- it was shocking discovery that every day something new was learnt - highly recommend to contact them!
Exam logistics and experience:
You can take this exam from your desk (quiet room with no others presented in the room). - the idea of not going to test center was awesome!
The exam requires a camera that the exam proctor uses to monitor you're following their instructions. you run computer pre-check software when register however the process does not
include camera checks. I use my external camera daily for multiple Zoom meetings and assumed it was functional.
However it hasn't worked when my exam started inside of the examination browser plugin. The only advice I got was to use a different computer next time.
It actually looks that this test
was able to demonstrate to me the exact problem - it turned out to be bios setting of my builtin camera that conflicted with the external one.
After you get all your screen shared and your camera working you need to confirm your ID (place your government document in front of the camera), show the proctor the surroundings and close all applications on your computer and then you're allowed to proceed with the exam.
Important items about the exam itself:
- no multi-choice - you're given a task and you need to complete it (different environments are provided - commands to connect to the right environment are part of every question) - someone said it's very similar to VMware VCAP Deployment exams - 100% agree - if you ever taken that lab - it will be very similar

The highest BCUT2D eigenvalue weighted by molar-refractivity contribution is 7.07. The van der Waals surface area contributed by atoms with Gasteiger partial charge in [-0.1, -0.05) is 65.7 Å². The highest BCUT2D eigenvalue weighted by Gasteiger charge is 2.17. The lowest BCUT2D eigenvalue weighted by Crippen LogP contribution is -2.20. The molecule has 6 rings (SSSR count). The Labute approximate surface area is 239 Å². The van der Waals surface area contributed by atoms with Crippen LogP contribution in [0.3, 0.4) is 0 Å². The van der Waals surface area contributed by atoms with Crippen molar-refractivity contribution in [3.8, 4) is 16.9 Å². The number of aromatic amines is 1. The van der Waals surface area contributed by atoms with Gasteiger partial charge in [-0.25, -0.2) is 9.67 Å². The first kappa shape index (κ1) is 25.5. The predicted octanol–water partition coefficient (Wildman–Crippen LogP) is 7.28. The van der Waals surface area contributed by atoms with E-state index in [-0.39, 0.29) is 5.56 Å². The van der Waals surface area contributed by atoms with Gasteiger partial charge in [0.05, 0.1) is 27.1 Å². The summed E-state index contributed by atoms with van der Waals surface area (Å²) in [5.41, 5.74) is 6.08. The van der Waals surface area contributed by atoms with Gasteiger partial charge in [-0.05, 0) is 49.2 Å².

- points you're getting for the question are also specified at the question (helpful i.e. if your strategy to do large items first)
- there is no order - all questions are independent - complete them in any order you prefer, move back-and-forth as much as needed
- you are allowed to access to https://kubernetes.io/docs/ make sure you are able to navigate your way through different sections and easily find a piece of .yaml that needed
- Even multiple monitors are allowed (I had 3 monitors and shared all of them - it's a requirement) - when I looked at one of the monitors I was reminded that "the student need to front-face the camera" - so ended up using mostly one monitor that is placed directly under the camera.
- you do not get your results immediately - a common agreement that it's 36 hours (24 hours to validate your lab + 12 processing time) - mine were sent/received at 10 PM PST sharp the day after the exam (I clicked the submit button at 2-15 PM PST the previous day (maybe there is a batch they are running?)
After all - I've read the statements such as "CKA is toughest exam I ever took" - can't agree here - the exam is very fair and fun
as it's not just answering questions but actually doing stuff.
it's obvious to me that I can do well with Kubernetes vanilla deployment however the ecosystem is so wide - different environments, plugins etc - that to become a real kubernetes guru you need to work very hard daily.
I'll try to be on that track and work with native Kubernetes implementations in public clouds and being a network and security guy - Istio is a really big on my radar